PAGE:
From Süddeutsche Zeitung:

Der derzeit tobende "Gamergate" dagegen, Spieler-Gate, sieht so aus: Gewisse Gamer (siehe oben, Männer ff.) reagieren auf die von der US-Medienkritikerin Anita Sarkeesian gestellte Frage, ob das Frauenbild in Online-Ballerspielen nicht das von ziemlich bedauernswerten Tröpfen sei, mit Morddrohungen.

I've looked up the use of ff., and I'm still confused what "Männer folgende" would mean. Also, why is ff. used after the noun it refers to, as in "Siehe Seite 303 ff."?

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    It means "and the following [pages, items...]". So "see page 303 and the pages following 303". – Cerberus Oct 29 '14 at 19:49
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    Related: «ff.»: «Folgende» oder «fortfolgende»? – user9551 Oct 30 '14 at 7:54
  • Have you seen f. as well? And their foreign language counterparts in the side bar to the left? The English pages, for instance, have very informative Usage notes. – Gerold Broser Oct 30 '14 at 17:43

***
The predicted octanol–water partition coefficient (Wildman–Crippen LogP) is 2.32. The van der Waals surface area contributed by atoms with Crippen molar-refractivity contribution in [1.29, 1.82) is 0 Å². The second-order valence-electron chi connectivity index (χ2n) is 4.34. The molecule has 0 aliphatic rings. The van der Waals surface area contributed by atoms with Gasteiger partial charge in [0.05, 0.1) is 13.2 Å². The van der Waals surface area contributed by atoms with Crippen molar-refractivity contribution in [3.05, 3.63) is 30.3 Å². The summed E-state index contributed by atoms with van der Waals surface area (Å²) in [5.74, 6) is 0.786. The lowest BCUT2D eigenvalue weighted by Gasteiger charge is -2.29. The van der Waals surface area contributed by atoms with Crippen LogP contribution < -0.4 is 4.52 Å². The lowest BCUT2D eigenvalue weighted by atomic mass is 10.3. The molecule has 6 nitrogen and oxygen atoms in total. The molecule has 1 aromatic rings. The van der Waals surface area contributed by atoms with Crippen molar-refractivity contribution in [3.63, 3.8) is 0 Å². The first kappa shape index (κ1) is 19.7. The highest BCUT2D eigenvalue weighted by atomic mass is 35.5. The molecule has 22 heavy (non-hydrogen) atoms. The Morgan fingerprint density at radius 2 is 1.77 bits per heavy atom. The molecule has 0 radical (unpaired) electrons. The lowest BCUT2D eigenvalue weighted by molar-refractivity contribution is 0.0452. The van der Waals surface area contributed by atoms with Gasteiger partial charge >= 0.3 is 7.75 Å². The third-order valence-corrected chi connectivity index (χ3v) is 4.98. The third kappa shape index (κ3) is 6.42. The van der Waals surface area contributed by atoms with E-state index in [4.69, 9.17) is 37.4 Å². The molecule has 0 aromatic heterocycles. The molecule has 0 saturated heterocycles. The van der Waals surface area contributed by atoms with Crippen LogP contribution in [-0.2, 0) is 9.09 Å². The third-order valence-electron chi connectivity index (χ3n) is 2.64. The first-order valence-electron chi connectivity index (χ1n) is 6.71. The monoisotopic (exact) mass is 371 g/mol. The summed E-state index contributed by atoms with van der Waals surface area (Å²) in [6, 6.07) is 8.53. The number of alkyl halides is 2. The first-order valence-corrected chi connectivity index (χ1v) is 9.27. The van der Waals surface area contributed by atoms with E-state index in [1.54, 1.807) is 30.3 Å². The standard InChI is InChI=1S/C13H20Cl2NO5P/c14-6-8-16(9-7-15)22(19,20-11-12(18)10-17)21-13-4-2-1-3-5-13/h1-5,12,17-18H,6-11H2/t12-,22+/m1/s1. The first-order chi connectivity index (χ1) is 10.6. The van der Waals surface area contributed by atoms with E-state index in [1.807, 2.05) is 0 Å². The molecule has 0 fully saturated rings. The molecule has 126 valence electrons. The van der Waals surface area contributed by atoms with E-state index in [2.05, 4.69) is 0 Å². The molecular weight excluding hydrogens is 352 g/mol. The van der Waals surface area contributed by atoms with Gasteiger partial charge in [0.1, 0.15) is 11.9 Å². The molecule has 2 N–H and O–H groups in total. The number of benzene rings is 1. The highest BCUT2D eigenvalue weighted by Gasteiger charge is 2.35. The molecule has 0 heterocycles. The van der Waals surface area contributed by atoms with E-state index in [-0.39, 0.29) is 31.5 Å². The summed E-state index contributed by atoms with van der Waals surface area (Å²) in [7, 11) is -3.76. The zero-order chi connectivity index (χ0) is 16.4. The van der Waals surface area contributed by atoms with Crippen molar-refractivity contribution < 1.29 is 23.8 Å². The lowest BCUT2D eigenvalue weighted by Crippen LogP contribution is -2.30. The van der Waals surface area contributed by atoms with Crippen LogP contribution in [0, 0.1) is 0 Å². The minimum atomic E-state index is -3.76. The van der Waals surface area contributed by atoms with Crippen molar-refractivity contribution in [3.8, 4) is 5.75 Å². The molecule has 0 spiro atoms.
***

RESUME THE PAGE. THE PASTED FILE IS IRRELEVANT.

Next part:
"ff" means "[und] folgende", usually in references to pages, when you want to say "don't just look at that page but also a few pages after that": "Seite 300ff" can be pages 300 to 305.

Without knowing the whole article, I would assume "Männer" refers to another section in that article (titled "Männer"), and "Männer ff" refers to that section and the next few sections.

To me, "ff" or just "f" (one following page) vs "pages 1, 2, and 4" is a bit old style, when people would manually maintain their references and did not want to update all references after inserting text.

  • I agree that it’s old style. Nowadays, nobody would reduplicate an abbreviation to indicate plural. It’s also lazy, because software can automatically handle complex references. Finally, f. and ff. are commonly only used with numeric references, primarily page numbers, sometimes chapters or section. – Crissov Oct 30 '14 at 8:49
  • Isn't 1 ff. different to "pages 1, 2, and 4" since p. 3 is missing in the latter? – Gerold Broser Oct 30 '14 at 17:51
  • @GeriBroser could be --- I don't use that style. This was just an example to illustrate different styles, not claiming that they mean the same. – Robert Oct 30 '14 at 21:59

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